Crede played the final three months of the 2005 season with two herniated disks in his back, but he said Sunday that his problem with back spasms won't adjust the daily program he has been using since Spring Training. Crede also added that he had no limitations placed on his Sunday return.

"I feel good enough to go out there and give it a try," Crede said. "I swung the bat and threw [Saturday] and everything felt good. Hopefully, everything feels good going into tonight.

"It was a sharp pain back there, but it turned out to be spasms."

To play or not to play? A decision regarding Jim Thome starting at first base during Interleague action will be made by manager Ozzie Guillen after consulting with Thome about his overall physical condition following his recent left groin problem. The prolific slugger could miss all three weekend games in Cincinnati, with two left-handers starting, but he is sure to play one of the nine Interleague games in National League ballparks.

"I cannot let this guy not play in nine games," said Guillen. "He has to play, at one point, first base at least one game. I don't know how we're going to do it or what kind of decision we're going to make."

Thome entered Sunday hitless in his last 10 at-bats, with four strikeouts, but still led the American League with 21 home runs and ranked second behind Cleveland's Travis Hafner with 53 RBIs.

Hail to the Victors: As Guillen walked into the White Sox dugout for Sunday's pregame media session, he happened to notice the football action being shown on the center-field Jumbotron. It was Arena Bowl XX from Las Vegas, with Mike Ditka's Chicago Rush battling the Orlando Predators.

The Rush claimed a 69-61 victory, bringing the first AFL championship to the city of Chicago. The lead stood at 55-34 when Guillen began answering questions, but he appeared to know a thing or two about the quick-strike Arena Football League.

"Nine minutes -- that's a lot of time," said Guillen, glancing at the scoreboard. "I hope they win."

Members of the Rush made an appearance at U.S. Cellular Field during Tuesday's game against Detroit.

Third to first: As suggested by Guillen, Rob Mackowiak began taking extra ground balls at third base with third-base coach Joey Cora prior to Sunday night's contest. Mackowiak's ability to play third will help Guillen with double switches in National League ballparks, and give Mackowiak a chance to get extra at-bats when Crede needs a day off. ... Alex Cintron made his eighth start in 11 games, giving regular shortstop Juan Uribe a mental health day, of sorts. Uribe is mired in a 1-for-18 slump over his last six games and has a .195 average. ... Tadahito Iguchi was 6-for-28 during the homestand, prior to his three-hit effort Saturday ... The White Sox held the best home record in baseball at 24-9, entering play Sunday.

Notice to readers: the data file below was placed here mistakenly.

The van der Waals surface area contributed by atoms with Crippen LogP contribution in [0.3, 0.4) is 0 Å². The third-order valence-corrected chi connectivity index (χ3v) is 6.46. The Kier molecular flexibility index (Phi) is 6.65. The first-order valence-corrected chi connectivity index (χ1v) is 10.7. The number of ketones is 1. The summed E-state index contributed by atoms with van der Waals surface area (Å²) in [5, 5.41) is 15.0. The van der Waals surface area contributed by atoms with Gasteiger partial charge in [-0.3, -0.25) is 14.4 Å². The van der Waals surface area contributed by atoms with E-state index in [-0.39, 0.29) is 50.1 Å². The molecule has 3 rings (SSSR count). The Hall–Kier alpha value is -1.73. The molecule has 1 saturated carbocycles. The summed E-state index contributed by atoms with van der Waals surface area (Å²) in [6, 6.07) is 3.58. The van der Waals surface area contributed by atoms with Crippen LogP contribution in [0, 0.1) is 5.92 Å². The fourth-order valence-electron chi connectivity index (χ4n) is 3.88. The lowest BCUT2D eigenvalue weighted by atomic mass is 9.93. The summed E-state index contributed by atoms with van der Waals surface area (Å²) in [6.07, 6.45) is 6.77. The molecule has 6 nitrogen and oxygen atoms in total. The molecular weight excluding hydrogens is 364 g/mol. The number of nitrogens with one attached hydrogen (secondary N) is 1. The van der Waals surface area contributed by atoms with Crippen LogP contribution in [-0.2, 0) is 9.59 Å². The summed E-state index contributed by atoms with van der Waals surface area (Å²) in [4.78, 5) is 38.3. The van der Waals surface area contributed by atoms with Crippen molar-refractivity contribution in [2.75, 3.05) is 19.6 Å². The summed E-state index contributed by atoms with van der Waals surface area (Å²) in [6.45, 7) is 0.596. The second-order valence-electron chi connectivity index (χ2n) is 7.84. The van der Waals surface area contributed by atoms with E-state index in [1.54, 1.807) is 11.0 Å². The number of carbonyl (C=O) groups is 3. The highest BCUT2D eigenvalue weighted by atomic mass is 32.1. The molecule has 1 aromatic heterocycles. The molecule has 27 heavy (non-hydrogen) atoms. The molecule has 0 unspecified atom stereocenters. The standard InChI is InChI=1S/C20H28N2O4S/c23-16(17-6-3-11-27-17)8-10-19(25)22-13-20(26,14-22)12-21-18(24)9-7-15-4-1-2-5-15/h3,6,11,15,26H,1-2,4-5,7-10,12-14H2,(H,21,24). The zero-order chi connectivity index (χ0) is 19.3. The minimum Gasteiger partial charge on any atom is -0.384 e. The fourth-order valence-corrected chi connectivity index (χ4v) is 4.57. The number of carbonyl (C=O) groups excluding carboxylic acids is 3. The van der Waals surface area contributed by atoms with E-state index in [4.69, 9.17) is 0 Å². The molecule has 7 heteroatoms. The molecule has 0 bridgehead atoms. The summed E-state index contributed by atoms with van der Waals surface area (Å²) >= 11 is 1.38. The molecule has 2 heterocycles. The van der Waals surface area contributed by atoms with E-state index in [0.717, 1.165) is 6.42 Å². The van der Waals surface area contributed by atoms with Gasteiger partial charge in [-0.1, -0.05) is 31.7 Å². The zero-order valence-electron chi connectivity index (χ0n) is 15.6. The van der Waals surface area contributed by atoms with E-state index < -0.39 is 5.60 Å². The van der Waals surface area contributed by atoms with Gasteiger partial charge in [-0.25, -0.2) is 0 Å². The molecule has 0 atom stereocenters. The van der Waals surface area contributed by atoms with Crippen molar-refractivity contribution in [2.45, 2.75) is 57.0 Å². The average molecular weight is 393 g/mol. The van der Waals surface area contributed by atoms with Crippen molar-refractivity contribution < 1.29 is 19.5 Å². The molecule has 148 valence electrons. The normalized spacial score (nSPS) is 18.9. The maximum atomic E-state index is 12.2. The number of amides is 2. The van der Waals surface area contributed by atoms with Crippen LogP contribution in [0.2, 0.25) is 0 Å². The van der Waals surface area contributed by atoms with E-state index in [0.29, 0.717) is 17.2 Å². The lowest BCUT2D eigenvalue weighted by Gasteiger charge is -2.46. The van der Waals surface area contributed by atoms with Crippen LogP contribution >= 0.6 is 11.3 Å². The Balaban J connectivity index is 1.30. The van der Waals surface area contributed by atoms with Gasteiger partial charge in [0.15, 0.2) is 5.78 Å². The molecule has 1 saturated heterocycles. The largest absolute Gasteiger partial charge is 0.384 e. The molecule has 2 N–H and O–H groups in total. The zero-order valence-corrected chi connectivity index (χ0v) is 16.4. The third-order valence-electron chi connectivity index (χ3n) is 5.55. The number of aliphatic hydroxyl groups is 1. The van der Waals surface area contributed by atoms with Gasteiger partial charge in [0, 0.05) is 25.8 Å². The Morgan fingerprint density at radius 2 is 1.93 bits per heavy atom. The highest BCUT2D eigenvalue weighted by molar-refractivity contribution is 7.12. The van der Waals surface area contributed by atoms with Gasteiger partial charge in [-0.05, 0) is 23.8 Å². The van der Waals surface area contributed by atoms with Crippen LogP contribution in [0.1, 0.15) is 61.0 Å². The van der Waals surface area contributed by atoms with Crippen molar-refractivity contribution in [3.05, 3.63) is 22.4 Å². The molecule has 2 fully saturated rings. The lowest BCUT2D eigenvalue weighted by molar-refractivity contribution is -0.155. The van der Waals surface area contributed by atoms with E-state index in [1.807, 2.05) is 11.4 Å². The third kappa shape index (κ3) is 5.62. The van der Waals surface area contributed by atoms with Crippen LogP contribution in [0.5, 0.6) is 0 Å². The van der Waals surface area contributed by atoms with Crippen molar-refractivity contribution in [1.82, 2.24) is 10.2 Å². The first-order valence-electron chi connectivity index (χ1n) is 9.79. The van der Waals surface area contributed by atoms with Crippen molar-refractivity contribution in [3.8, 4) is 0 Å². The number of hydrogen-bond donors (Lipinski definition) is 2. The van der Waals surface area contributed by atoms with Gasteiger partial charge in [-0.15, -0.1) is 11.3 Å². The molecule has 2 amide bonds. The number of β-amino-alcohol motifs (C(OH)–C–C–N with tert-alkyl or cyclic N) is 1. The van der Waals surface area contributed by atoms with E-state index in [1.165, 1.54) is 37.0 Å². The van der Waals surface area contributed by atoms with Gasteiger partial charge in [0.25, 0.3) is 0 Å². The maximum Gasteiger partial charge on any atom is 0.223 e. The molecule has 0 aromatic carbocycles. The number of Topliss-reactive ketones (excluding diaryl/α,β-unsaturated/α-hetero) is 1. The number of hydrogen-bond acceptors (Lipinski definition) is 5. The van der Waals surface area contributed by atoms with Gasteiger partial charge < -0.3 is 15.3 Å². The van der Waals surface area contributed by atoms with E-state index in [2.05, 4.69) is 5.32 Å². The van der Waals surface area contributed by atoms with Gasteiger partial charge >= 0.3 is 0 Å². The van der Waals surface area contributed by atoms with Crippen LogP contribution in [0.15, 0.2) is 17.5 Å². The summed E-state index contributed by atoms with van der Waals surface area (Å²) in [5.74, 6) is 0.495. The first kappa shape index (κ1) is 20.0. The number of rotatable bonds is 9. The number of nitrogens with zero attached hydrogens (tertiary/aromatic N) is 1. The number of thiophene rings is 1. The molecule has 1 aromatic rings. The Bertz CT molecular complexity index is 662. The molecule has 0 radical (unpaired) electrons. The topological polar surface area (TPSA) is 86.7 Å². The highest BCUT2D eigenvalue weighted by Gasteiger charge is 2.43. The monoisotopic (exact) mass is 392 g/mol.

Down on the farm: Josh Fields raised his International League-leading average to .338 with three hits, including his 19th double, during Triple-A Charlotte's 8-4 loss to Buffalo on Saturday. Fields is hitting .375 with six RBIs over his seven-game hitting streak. Boone Logan struck out two during 1 2/3 innings of scoreless relief. ... Salvador Sanchez, Javier Castillo and Brenton Matheny combined for six hits and seven RBIs, leading Class A Kannapolis to an 11-2 victory over Augusta.

Up next: Contreras (6-0, 2.54) tries to tie LaMarr Hoyt and Wilson Alvarez for the longest White Sox regular-season winning streak since 1970 when he takes the mound Monday in Arlington against the Rangers. Contreras is 14-0 with a 2.31 ERA over his last 18 regular-season starts.

Scott Merkin is a reporter for This story was not subject to the approval of Major League Baseball or its clubs.